Skip to main content

Moral Voices of Women and Men in the Christian Liberal Arts College: links between views of self and views of God

Buy Article:

$47.00 plus tax (Refund Policy)

Views of self (using Gilligan's paradigm) and of the Christian God (using a similar, newly-developed paradigm) were explored in 44 first-year and senior Christian college students. Men aligned with a self-ethic of justice; women, more often with justice than predicted. Moral voice thus appears contextually dependent, contrary to Gilligan's earlier predictions. Senior students integrated both views of self, but not both views of God, more often than first-year students. This suggests that the Christian liberal arts context nurtures integrated and complex views of the self, but authoritative views of God. All but one student described God as authoritative; most did not see God as relational. This preference for authoritative views of God perhaps shaped the heavy justice self-ethic. Consistent with earlier findings, justice views of the self were generally elicited by impersonal dilemmas; authoritative views of God, in contrast, were equally associated with both impersonal and personal dilemmas.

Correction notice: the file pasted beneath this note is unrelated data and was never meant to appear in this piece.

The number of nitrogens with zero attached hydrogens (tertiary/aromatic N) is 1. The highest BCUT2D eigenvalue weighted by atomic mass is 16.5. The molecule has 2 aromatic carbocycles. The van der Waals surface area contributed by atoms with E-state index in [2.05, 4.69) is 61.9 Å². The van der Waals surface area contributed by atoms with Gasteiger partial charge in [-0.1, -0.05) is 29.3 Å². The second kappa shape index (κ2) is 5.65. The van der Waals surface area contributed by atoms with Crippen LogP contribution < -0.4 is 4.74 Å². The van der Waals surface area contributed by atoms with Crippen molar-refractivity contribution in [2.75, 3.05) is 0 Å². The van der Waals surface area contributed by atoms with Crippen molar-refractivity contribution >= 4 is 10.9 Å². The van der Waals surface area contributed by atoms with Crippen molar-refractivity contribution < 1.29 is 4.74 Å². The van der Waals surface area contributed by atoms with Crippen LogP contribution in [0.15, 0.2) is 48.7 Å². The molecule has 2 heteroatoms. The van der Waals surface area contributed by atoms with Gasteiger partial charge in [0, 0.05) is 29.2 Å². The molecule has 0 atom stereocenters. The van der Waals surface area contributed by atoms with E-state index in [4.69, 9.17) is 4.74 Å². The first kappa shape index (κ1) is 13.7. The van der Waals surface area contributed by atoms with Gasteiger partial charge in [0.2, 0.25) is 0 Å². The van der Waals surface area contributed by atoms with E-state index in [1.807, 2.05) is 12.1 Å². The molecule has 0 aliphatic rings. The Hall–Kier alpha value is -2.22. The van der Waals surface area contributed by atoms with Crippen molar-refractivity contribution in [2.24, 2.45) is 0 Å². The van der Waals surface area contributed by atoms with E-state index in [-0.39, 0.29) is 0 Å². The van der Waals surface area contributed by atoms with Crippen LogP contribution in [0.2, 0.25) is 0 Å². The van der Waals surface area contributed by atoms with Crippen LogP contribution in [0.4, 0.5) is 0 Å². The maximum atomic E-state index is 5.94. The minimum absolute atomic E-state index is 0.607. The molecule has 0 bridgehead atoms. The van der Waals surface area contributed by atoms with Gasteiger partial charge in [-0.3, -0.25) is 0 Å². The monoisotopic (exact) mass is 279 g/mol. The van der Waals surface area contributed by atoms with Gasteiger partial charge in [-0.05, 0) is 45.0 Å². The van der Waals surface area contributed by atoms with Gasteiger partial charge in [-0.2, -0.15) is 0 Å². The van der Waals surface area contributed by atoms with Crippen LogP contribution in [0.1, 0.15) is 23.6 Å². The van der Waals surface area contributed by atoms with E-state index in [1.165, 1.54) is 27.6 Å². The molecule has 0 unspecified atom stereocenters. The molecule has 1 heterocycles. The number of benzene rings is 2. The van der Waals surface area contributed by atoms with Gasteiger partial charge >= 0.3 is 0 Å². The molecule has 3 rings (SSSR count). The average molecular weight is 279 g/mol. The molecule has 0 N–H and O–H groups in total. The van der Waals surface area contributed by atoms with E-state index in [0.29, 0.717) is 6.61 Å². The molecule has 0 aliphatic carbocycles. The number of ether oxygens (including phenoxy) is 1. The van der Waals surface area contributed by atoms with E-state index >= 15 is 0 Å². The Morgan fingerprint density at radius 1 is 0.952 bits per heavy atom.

No Reference information available - sign in for access.
No Citation information available - sign in for access.
No Supplementary Data.
No Data/Media
No Metrics

Document Type: Research Article

Affiliations: Gordon College, Wenham, USA

Publication date: 2003-03-01

More about this publication?
  • Access Key
  • Free content
  • Partial Free content
  • New content
  • Open access content
  • Partial Open access content
  • Subscribed content
  • Partial Subscribed content
  • Free trial content
Cookie Policy
Cookie Policy
Ingenta Connect website makes use of cookies so as to keep track of data that you have filled in. I am Happy with this Find out more